• Organizing his army by dividing it into decimal subsections of 10, 100, 1,000, and 10,000, and discarded the lineage-based, tribal bands that once dominated warfare.
  • Founding the Imperial Guard and rewarding loyalty with high positions as heads of army units and households no matter the class of the individual.
  • Proclaiming a new law of the empire, called the Yassa, which outlawed the theft of property, fighting amongst the population, and hunting animals during the breeding season, among many other things.
  • Forbidding the selling of women. He also encouraged women to discuss major, public decisions. Unlike other leaders in the region, Ghengis allowed his wives to sit at the table with him and encouraged them to voice their opinions.
  • Appointing his adopted brother as supreme judge, ordering him to keep detailed records of the empire.
  • Decreeing religious freedom and exempting the poor and the clergy from taxation. Because of this, Muslims, Buddhists, and Christians from Manchuria, North China, India, and Persia were more likely to acquiesce to Mongol intrusions and takeovers.
  • Encouraging literacy and adopting the Uyghur script, which would form the Empire’s Uyghur-Mongolian script.

Destruction and Expansion Under Genghis Khan

Despite his many successful political and social changes, Genghis was also a destructive and intimidating leader. He initially forged the Mongol Empire in Central Asia with the unification of the Mongol and Turkic confederations on the Mongolian plateau in 1206. Then Mongol forces invaded westward into Central Asia including:

  • Western Xia Dynasty in 1209
  • Kara-Khitan Khanate in 1218
  • Khwarazmian Empire in 1221

These conquests seriously depopulated large areas of central Asia and northeastern Iran, complicating the image of Genghis Khan as a peaceful ruler practicing religious tolerance. Any city or town that resisted the Mongols was subject to destruction. Each soldier was required to execute a certain number of persons in cities that did not cooperate. For example, after the conquest of the city of Urgench, each Mongol warrior, in an army that might have consisted of 20,000 soldiers, was required to execute 24 people.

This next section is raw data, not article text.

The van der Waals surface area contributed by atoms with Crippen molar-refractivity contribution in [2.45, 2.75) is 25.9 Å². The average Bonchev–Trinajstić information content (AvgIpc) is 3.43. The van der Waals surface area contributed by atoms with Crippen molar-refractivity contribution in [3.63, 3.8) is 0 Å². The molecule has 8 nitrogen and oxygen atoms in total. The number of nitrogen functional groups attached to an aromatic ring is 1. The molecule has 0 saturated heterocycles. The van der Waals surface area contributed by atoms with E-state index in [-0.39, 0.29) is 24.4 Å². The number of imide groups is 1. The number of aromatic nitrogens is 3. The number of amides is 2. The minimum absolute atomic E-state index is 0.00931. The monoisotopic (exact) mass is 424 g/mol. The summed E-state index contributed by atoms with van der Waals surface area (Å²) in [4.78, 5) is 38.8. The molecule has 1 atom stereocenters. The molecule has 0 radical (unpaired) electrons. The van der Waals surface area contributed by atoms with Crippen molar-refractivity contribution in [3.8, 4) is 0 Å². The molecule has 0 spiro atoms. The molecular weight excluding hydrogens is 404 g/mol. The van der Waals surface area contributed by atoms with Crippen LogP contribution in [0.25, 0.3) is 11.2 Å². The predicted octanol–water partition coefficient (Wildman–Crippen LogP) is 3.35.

Sack of Baghdad. Illustrations of Mongol advances show the deeply militaristic reality of this empire’s success, and the darker side of Genghis Khan’s rule.

By 1260, the armies of the Mongol Empire had swept across and outward from the Asian steppes. The dark side of Genghis Khan’s rule can be seen in the destruction of ancient and powerful kingdoms in the Middle East, Egypt, and Poland. During the same period, Mongol assaults on China replaced the Sung Dynasty with the Yuan Dynasty. Many local populations in what is now India, Pakistan, and Iran considered the great khan to be a blood-thirsty warlord set on destruction.

The Mongols’ military tactics, based on the swift and ferocious use of mounted cavalry, cannons, and siege warfare crushed even the strongest European and Islamic forces and left a trail of devastation behind. Even populations that appreciated the new legal code and relative religious tolerance did not have much free will when it came to Mongol advances. Many times Jewish kosher traditions and Muslim halal traditions were also cast aside in favor of Mongol dining and social customs.

Genghis Khan died in 1227 under mysterious circumstances in possession of one of the largest empires in history. He left these vast holdings in the hands of his sons and heirs, Ögedei and Jochi, who continued to expand outward with attacks and political alliances in every direction.